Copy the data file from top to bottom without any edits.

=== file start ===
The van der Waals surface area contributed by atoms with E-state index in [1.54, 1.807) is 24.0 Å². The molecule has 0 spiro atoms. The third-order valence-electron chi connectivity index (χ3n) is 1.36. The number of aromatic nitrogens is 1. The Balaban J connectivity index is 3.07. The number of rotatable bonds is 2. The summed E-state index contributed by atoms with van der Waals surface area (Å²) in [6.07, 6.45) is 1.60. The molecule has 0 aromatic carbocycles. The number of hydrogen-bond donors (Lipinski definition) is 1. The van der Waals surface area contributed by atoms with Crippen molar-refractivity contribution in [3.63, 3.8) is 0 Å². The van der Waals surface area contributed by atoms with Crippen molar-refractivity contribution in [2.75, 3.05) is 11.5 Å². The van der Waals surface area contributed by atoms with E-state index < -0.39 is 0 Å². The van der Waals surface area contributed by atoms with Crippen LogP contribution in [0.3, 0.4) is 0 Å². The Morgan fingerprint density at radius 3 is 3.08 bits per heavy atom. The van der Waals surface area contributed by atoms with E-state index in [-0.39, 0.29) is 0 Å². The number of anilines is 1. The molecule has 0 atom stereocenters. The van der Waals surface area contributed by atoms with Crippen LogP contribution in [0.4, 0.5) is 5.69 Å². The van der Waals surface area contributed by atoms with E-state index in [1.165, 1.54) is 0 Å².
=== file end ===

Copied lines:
The van der Waals surface area contributed by atoms with E-state index in [1.54, 1.807) is 24.0 Å². The molecule has 0 spiro atoms. The third-order valence-electron chi connectivity index (χ3n) is 1.36. The number of aromatic nitrogens is 1. The Balaban J connectivity index is 3.07. The number of rotatable bonds is 2. The summed E-state index contributed by atoms with van der Waals surface area (Å²) in [6.07, 6.45) is 1.60. The molecule has 0 aromatic carbocycles. The number of hydrogen-bond donors (Lipinski definition) is 1. The van der Waals surface area contributed by atoms with Crippen molar-refractivity contribution in [3.63, 3.8) is 0 Å². The van der Waals surface area contributed by atoms with Crippen molar-refractivity contribution in [2.75, 3.05) is 11.5 Å². The van der Waals surface area contributed by atoms with E-state index < -0.39 is 0 Å². The van der Waals surface area contributed by atoms with Crippen LogP contribution in [0.3, 0.4) is 0 Å². The Morgan fingerprint density at radius 3 is 3.08 bits per heavy atom. The van der Waals surface area contributed by atoms with E-state index in [-0.39, 0.29) is 0 Å². The number of anilines is 1. The molecule has 0 atom stereocenters. The van der Waals surface area contributed by atoms with Crippen LogP contribution in [0.4, 0.5) is 5.69 Å². The van der Waals surface area contributed by atoms with E-state index in [1.165, 1.54) is 0 Å².